まず英語の原文↓↓↓ Hi, everybody. Today, September 26th, is “National Prescription Drug Take-Back Day.” It’s a day where you can safely, conveniently, and responsibly dispose of expired and unwanted prescription drugs at collection sites in your community.
Here’s why this matters. More Americans now die every year from drug overdoses than they do in car crashes. And most of those deaths aren’t due to drugs like cocaine or heroin – but rather prescription drugs. In 2013 alone, overdoses from prescription pain medications killed more than 16,000 Americans. And most young people who begin misusing prescription drugs don’t buy them in some dark alley – they get them from the medicine cabinet.
If that’s not a good enough reason to participate in “National Prescription Drug Take-Back Day,” here’s another. Many prescription pain medications belong to the same class of drugs as heroin. In fact, four in five heroin users started out by misusing prescription drugs. And over the course of just one year, between 2013 and 2014, we saw a 33% increase in the number of heroin users.
All of this takes a terrible toll on too many families, in too many communities, all across the country – big and small, urban and rural. It strains law enforcement and treatment programs. It costs all of us – in so many different ways.
That’s why, four years ago, my Administration unveiled a Prescription Drug Abuse Prevention Plan. We’ve been partnering with communities to combat overdoses, and we’re seeing some promising results. That’s why the budget I put forward this year would build on those efforts. It would make critical investments in things like drug monitoring programs, equipping more first responders to save more lives, and expanding medication-assisted treatment programs – including in our prisons.
In fact, getting smarter about how we address substance use disorders is a vital part of reforming our criminal justice system. Rather than keep spending billions of taxpayer dollars on needlessly long prison sentences for nonviolent drug offenders, we could save money and get better outcomes by getting treatment to those who need it. And we could use some of the savings to make sure the brave men and women of law enforcement have the resources they need to go after drug kingpins and violent gangs, disrupt the flow of drugs into our country, and address the real threats to our communities.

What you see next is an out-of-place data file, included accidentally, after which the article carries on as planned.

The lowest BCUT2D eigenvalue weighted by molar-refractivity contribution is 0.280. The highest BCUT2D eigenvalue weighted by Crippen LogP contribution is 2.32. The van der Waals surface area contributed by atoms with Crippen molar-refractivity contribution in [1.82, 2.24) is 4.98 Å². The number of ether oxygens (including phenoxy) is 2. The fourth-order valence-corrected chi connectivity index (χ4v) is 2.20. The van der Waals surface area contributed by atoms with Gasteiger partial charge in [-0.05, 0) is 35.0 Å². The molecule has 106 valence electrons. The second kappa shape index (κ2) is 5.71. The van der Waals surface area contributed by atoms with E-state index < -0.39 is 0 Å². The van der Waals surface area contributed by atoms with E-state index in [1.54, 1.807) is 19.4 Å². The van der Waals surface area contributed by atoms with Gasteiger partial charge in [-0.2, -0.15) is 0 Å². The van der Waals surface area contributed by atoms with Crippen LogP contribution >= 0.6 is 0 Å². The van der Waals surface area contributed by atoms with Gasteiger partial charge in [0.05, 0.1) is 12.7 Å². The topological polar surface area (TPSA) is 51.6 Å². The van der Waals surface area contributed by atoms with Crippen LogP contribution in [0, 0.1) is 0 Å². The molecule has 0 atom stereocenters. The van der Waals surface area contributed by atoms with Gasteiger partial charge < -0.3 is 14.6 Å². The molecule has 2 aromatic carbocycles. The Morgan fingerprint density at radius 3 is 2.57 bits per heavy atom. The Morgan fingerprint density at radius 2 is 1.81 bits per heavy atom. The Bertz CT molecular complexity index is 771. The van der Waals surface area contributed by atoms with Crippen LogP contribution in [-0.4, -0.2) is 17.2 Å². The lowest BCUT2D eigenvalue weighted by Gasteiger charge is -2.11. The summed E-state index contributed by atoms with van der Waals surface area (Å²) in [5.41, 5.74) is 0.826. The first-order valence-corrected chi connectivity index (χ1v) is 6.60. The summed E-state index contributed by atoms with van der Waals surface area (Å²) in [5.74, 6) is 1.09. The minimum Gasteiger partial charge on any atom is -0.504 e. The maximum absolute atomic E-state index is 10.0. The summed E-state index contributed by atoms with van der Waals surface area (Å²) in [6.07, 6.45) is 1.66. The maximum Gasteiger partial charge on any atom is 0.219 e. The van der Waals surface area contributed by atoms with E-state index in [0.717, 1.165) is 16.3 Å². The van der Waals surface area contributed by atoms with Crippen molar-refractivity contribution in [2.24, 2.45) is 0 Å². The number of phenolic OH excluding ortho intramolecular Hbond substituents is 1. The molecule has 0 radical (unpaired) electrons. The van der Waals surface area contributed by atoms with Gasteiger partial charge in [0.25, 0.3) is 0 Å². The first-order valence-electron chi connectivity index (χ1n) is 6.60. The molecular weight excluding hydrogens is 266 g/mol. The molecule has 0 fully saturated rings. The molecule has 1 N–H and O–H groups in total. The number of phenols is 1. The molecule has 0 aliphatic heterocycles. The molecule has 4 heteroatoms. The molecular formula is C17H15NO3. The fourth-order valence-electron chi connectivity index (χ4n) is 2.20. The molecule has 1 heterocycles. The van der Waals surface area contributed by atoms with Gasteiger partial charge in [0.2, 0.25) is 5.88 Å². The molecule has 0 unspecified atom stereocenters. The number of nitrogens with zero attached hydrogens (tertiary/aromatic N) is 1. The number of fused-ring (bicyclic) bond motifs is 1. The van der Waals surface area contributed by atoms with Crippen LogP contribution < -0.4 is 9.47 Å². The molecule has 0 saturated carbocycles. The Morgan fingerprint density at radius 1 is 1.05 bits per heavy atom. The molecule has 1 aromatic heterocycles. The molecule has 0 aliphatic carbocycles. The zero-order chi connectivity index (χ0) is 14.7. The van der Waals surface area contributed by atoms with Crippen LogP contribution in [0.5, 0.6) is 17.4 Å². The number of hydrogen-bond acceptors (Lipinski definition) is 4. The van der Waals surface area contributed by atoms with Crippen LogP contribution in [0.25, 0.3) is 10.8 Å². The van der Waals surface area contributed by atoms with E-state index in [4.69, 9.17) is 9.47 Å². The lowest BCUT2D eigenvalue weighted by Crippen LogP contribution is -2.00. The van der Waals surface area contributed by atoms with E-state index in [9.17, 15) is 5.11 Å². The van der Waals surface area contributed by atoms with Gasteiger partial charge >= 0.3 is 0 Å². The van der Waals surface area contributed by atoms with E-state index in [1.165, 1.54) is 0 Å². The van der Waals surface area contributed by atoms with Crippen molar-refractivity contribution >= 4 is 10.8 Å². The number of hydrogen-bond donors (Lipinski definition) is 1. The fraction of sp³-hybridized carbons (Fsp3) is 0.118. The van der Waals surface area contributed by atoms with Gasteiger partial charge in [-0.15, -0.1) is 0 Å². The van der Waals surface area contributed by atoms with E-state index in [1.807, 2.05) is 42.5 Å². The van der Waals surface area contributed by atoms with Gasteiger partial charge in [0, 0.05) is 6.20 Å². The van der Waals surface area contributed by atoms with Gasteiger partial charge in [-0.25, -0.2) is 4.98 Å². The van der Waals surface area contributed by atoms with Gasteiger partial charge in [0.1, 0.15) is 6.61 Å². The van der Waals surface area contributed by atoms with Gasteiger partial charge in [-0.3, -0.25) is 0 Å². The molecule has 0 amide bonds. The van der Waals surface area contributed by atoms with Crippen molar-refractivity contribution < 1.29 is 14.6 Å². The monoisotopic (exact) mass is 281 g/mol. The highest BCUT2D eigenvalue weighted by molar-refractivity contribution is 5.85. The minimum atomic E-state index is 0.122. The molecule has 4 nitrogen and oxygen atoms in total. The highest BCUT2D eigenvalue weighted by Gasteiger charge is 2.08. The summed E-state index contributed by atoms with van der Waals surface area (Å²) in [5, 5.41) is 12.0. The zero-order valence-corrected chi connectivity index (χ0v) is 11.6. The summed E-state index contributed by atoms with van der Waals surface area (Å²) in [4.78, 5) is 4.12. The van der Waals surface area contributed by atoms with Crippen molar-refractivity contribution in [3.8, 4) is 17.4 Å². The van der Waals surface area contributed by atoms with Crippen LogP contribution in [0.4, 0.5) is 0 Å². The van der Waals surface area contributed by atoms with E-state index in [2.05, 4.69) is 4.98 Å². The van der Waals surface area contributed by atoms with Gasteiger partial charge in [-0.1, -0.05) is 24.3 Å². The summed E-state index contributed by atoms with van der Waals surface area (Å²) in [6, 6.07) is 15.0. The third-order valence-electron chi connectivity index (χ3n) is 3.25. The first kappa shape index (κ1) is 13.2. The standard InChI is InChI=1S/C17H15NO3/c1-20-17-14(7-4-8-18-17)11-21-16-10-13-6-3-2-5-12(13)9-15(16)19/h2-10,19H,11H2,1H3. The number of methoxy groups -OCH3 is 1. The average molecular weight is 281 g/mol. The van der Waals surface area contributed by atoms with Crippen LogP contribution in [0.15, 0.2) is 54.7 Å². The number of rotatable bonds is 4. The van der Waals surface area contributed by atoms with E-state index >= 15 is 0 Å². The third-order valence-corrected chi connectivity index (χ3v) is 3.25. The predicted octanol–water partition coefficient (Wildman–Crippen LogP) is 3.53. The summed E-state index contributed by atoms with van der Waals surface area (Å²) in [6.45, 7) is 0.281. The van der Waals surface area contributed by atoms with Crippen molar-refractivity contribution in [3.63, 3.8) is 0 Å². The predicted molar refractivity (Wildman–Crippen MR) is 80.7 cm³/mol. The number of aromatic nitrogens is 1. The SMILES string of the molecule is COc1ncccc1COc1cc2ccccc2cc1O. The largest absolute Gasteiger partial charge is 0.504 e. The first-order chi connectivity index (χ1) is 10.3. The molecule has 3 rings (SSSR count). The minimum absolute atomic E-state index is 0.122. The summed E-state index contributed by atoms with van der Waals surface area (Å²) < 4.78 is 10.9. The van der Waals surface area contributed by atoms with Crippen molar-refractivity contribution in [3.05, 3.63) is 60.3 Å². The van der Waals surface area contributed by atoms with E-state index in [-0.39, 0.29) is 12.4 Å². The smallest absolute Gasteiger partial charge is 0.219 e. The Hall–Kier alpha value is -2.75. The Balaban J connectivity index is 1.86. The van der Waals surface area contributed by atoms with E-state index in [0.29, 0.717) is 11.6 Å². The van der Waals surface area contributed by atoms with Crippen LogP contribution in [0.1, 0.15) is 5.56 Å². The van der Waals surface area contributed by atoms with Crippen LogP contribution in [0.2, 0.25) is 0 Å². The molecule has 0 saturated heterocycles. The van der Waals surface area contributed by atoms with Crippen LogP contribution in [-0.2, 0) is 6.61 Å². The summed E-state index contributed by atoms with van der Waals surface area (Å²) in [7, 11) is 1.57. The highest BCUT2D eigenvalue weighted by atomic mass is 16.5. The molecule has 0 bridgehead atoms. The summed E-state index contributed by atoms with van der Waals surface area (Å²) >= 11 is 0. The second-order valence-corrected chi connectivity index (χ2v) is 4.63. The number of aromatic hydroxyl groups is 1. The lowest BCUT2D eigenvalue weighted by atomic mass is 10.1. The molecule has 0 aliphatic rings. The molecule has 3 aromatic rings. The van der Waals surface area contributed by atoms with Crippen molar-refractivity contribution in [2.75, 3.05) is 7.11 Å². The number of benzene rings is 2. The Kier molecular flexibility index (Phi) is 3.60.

With no other disease do we expect people to wait until they’re a danger to themselves or others to self-diagnose and seek treatment. So we should approach abuse as an opportunity to intervene, not incarcerate. And we all have a role to play here. Parents, we have to understand how important it is to talk to our kids, and to safely store medications in the house. The medical community has to be engaged, too – because better prescribing practices will make a difference.
And as a country, we have to keep working to reduce drug use through evidence-based treatment, prevention, and recovery. Because research shows it works. Courageous Americans show it works, every day. That’s why the man I named to head the office of National Drug Control Policy – Michael Botticelli – is a man in long-term recovery himself. He talks about it openly and honestly, precisely to strike down the shame and stigma that too often keep people from seeking care before it’s too late.